“If you can’t understand the basis of a message, how do you expect people to be able to caution themselves the same way?”
Alberta chief medical officer of health Dr. Deena Hinshaw said AHS has been working to get materials out in a variety of languages to address any communication gaps.
“At a provincial level, we have made sure that the materials that are available on our website, as well as printable materials and materials that are being made available throughout the province, are available in many different languages,” she said Monday.
“And we’ve worked with AHS and the local public health teams who have been making direct connections with individuals in different ethnic communities.”
Gondek said the premier got the South Asian community’s attention with his appearance on RED FM.
“The South Asian community has noticed this,” she told Global News. “They’re not impressed and they’re wondering why their community was singled out and no other.”
Speaking with Danielle Smith on Global News Radio 770 CHQR, Kenney said “nothing in COVID(-19) is about blame.”
The premier said his COVID-19 cabinet committee has been discussing the need to improve outreach to areas of the province with “disproportionately high” spread of the coronavirus, pointing to areas with lower socio-economic indicators and more dense housing.
He also said his government is working on providing supports for people who need to self-isolate but can’t because of their housing situation.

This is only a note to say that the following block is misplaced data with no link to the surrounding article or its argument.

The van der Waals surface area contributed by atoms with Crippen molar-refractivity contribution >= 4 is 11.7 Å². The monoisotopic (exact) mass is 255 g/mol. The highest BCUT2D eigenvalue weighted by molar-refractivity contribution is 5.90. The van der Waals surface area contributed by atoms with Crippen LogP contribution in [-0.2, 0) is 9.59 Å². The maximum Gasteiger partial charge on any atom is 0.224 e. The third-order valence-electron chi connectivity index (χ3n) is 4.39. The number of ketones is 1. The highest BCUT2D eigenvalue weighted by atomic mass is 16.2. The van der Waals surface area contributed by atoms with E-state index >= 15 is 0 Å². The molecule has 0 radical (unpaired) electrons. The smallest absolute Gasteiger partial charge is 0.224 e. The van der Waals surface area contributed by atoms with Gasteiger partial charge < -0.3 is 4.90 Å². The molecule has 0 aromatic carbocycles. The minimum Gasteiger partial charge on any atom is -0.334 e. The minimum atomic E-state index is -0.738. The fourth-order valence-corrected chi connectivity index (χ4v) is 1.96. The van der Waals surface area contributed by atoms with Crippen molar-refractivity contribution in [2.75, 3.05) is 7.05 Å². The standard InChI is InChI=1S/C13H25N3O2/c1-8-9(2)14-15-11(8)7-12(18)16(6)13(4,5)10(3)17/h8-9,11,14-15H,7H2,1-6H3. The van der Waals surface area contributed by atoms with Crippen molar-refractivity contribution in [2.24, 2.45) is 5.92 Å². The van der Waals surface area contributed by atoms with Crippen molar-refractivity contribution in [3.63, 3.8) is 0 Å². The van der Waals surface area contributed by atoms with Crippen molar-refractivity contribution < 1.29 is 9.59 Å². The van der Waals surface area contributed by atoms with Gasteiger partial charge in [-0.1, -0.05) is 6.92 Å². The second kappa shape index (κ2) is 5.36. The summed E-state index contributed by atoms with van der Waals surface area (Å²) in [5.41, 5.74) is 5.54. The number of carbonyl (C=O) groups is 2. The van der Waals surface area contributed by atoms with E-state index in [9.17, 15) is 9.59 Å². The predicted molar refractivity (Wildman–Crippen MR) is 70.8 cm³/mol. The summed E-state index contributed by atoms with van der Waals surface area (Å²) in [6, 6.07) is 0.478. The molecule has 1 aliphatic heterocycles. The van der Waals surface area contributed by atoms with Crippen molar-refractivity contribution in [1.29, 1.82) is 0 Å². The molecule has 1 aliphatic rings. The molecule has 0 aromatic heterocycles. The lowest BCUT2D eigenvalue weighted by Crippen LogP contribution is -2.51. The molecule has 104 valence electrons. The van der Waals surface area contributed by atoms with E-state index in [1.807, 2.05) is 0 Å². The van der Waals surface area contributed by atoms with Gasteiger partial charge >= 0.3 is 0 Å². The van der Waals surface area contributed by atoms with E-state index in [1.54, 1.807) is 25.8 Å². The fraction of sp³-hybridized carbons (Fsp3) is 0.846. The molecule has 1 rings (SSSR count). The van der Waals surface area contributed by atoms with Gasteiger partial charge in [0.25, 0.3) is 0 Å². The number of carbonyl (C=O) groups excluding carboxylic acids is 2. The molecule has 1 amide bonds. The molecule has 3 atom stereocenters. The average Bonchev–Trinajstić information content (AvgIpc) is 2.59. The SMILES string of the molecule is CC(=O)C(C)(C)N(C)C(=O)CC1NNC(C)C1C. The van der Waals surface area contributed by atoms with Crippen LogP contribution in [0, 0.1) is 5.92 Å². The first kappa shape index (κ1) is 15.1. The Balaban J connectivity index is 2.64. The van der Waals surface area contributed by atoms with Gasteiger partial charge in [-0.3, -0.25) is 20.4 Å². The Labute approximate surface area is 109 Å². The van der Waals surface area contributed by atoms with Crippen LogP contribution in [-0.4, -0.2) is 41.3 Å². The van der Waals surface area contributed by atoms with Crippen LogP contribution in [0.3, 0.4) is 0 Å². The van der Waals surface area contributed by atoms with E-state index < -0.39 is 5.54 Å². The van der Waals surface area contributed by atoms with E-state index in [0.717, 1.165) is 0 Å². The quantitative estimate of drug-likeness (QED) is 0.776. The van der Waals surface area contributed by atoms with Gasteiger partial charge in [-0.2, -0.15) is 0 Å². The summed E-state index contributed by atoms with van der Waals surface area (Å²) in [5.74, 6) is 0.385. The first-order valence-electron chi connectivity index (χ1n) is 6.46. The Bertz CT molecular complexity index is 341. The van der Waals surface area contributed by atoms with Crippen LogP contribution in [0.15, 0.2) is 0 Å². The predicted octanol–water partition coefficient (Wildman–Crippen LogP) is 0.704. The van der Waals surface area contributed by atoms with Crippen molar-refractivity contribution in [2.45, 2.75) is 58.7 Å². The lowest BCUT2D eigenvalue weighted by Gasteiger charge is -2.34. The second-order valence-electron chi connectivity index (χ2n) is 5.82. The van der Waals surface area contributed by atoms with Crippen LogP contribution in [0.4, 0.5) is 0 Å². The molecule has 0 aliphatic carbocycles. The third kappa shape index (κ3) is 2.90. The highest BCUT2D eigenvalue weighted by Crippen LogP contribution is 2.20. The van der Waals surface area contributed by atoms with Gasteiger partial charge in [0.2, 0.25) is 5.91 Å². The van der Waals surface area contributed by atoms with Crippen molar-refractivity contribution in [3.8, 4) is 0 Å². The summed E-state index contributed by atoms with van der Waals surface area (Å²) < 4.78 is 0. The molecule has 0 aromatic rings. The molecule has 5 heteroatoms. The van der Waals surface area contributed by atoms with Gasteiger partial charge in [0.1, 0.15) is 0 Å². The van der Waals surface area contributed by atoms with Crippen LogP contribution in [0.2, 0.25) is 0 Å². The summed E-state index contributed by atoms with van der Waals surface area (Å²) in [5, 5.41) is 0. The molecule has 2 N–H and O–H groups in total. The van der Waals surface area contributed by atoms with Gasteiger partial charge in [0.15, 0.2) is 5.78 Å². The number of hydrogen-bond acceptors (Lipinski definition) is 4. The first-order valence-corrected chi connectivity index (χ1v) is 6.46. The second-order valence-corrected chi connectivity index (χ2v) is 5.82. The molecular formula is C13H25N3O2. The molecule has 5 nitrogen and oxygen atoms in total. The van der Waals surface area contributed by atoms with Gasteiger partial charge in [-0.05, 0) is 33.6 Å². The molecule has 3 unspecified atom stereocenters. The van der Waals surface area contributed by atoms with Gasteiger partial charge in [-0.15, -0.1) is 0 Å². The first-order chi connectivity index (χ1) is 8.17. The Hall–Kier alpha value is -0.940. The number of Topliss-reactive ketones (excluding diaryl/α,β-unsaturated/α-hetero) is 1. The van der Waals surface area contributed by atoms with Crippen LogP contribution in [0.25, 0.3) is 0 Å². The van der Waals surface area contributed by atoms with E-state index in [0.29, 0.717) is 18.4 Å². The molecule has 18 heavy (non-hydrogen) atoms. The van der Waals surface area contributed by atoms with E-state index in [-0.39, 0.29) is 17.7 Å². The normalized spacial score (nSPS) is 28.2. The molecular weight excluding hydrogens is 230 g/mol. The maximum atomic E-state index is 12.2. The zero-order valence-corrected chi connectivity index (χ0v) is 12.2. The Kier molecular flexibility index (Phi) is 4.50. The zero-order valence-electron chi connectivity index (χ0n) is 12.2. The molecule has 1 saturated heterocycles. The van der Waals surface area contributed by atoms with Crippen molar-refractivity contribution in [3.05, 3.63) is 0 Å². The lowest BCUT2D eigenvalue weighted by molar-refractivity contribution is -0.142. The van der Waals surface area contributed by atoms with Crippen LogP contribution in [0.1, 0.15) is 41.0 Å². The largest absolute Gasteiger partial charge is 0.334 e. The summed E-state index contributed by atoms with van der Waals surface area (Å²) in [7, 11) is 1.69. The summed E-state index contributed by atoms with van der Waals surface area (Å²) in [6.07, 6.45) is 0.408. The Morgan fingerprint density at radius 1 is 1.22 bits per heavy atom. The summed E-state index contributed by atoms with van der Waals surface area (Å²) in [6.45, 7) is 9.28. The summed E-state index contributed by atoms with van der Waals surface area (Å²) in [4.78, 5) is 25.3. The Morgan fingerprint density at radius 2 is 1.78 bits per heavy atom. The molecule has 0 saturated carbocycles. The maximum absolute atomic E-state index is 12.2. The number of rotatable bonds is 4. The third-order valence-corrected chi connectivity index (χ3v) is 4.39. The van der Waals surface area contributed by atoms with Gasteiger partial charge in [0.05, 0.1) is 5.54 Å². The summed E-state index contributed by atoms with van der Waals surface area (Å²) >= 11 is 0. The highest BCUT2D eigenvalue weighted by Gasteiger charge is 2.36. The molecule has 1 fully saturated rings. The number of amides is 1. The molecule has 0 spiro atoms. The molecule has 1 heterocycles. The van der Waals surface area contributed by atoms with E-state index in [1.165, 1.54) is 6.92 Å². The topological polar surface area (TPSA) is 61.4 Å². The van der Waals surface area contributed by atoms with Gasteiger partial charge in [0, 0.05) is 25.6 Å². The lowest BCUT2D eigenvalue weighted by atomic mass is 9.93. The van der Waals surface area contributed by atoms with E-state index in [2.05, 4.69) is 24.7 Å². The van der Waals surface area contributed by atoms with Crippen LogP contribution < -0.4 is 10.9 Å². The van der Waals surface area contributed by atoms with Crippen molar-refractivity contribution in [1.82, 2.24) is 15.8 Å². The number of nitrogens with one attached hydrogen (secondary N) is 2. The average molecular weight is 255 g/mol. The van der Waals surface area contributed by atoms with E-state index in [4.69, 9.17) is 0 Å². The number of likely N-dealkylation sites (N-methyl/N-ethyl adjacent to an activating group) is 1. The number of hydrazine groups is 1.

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“I’ve asked our team to come up with a much, much bigger package of free hotel isolation, where the province will cover the bills if somebody tests positive or they’re symptomatic and they’re in a home environment or in a very dense housing environment and they cannot self-isolate — we want to be able to get them into a hotel,” Kenney said Monday.
Taking it seriously
Gondek said members of the South Asian community are taking the coronavirus pandemic as seriously as any other community.
One example she shared was when the Ahmadiyya women’s auxiliary cancelled its International Women’s Day event a week before the World Health Organization declared the pandemic.
“They changed it at the last minute and told everyone, ‘We will not take the risk of exposing people to a disease that we’re still not certain about,’” Gondek said.
She also highlighted a recent, locally-organized rally to raise awareness of the plight of Punjabi farmers following recent legislation from the Indian government.
“They also realized that having a rally would put people at risk. So instead, they did a parade of vehicles.”
Chahal said the residents of his ward have also had drastically different-looking ceremonies and celebrations, like Ramadan and Diwali, “where the communities have not gathered and they have not celebrated like they traditionally do.”
“They’ve abided by public health measures that have been brought forward,” he said.
Chahal said health authorities are “guessing where and why” COVID-19 is spreading with such ferocity in Calgary’s northeast.
“I believe it’s a combination of factors, mostly to do with how people live in those dense communities, and that they have to go to work every day and provide for their families,” the Ward 5 councillor said.
“And to do the jobs that others aren’t doing right now.”